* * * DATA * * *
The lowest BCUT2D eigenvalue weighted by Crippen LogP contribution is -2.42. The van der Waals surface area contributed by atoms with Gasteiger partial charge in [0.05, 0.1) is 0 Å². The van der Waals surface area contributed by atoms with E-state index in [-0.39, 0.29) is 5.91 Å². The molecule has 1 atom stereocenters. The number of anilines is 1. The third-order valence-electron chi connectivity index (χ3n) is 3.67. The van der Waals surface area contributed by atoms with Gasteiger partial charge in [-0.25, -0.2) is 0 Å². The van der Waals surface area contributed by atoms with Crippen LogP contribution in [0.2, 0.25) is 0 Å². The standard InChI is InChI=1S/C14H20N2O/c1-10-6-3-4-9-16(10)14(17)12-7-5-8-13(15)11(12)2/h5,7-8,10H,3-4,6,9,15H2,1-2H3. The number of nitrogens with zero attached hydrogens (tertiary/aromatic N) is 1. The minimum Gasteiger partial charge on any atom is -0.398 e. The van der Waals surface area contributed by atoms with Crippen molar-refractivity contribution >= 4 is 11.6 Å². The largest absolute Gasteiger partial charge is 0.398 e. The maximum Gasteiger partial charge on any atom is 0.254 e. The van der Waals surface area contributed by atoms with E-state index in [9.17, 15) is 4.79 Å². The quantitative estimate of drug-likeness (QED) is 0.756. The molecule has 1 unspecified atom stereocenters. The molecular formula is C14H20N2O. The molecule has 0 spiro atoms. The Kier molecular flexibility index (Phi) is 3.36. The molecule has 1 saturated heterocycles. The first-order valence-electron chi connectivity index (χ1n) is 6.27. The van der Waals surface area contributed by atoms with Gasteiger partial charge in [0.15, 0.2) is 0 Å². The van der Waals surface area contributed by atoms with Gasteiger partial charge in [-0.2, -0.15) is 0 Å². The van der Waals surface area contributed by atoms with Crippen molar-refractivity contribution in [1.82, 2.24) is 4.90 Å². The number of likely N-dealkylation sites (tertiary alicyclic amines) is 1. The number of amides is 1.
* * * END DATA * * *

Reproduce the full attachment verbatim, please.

The lowest BCUT2D eigenvalue weighted by Crippen LogP contribution is -2.42. The van der Waals surface area contributed by atoms with Gasteiger partial charge in [0.05, 0.1) is 0 Å². The van der Waals surface area contributed by atoms with E-state index in [-0.39, 0.29) is 5.91 Å². The molecule has 1 atom stereocenters. The number of anilines is 1. The third-order valence-electron chi connectivity index (χ3n) is 3.67. The van der Waals surface area contributed by atoms with Gasteiger partial charge in [-0.25, -0.2) is 0 Å². The van der Waals surface area contributed by atoms with Crippen LogP contribution in [0.2, 0.25) is 0 Å². The standard InChI is InChI=1S/C14H20N2O/c1-10-6-3-4-9-16(10)14(17)12-7-5-8-13(15)11(12)2/h5,7-8,10H,3-4,6,9,15H2,1-2H3. The number of nitrogens with zero attached hydrogens (tertiary/aromatic N) is 1. The minimum Gasteiger partial charge on any atom is -0.398 e. The van der Waals surface area contributed by atoms with Crippen molar-refractivity contribution >= 4 is 11.6 Å². The largest absolute Gasteiger partial charge is 0.398 e. The maximum Gasteiger partial charge on any atom is 0.254 e. The van der Waals surface area contributed by atoms with E-state index in [9.17, 15) is 4.79 Å². The quantitative estimate of drug-likeness (QED) is 0.756. The molecule has 1 unspecified atom stereocenters. The molecular formula is C14H20N2O. The molecule has 0 spiro atoms. The Kier molecular flexibility index (Phi) is 3.36. The molecule has 1 saturated heterocycles. The first-order valence-electron chi connectivity index (χ1n) is 6.27. The van der Waals surface area contributed by atoms with Gasteiger partial charge in [0.15, 0.2) is 0 Å². The van der Waals surface area contributed by atoms with Gasteiger partial charge in [-0.2, -0.15) is 0 Å². The van der Waals surface area contributed by atoms with Crippen molar-refractivity contribution in [1.82, 2.24) is 4.90 Å². The number of likely N-dealkylation sites (tertiary alicyclic amines) is 1. The number of amides is 1.